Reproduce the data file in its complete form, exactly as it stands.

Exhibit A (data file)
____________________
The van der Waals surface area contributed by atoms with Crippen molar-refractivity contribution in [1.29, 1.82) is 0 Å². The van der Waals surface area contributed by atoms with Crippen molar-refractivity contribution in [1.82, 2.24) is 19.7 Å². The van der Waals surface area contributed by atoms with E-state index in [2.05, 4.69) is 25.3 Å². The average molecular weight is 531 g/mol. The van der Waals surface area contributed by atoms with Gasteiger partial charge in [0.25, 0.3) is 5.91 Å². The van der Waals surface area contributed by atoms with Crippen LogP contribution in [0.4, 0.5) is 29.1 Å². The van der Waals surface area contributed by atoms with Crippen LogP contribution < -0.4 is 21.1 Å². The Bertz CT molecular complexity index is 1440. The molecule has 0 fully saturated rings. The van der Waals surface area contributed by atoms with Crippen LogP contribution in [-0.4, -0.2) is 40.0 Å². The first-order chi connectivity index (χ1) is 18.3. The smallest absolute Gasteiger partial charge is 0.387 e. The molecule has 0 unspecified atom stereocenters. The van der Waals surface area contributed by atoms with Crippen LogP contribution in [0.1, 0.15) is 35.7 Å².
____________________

The van der Waals surface area contributed by atoms with Crippen molar-refractivity contribution in [1.29, 1.82) is 0 Å². The van der Waals surface area contributed by atoms with Crippen molar-refractivity contribution in [1.82, 2.24) is 19.7 Å². The van der Waals surface area contributed by atoms with E-state index in [2.05, 4.69) is 25.3 Å². The average molecular weight is 531 g/mol. The van der Waals surface area contributed by atoms with Gasteiger partial charge in [0.25, 0.3) is 5.91 Å². The van der Waals surface area contributed by atoms with Crippen LogP contribution in [0.4, 0.5) is 29.1 Å². The van der Waals surface area contributed by atoms with Crippen LogP contribution < -0.4 is 21.1 Å². The Bertz CT molecular complexity index is 1440. The molecule has 0 fully saturated rings. The van der Waals surface area contributed by atoms with Crippen LogP contribution in [-0.4, -0.2) is 40.0 Å². The first-order chi connectivity index (χ1) is 18.3. The smallest absolute Gasteiger partial charge is 0.387 e. The molecule has 0 unspecified atom stereocenters. The van der Waals surface area contributed by atoms with Crippen LogP contribution in [0.1, 0.15) is 35.7 Å².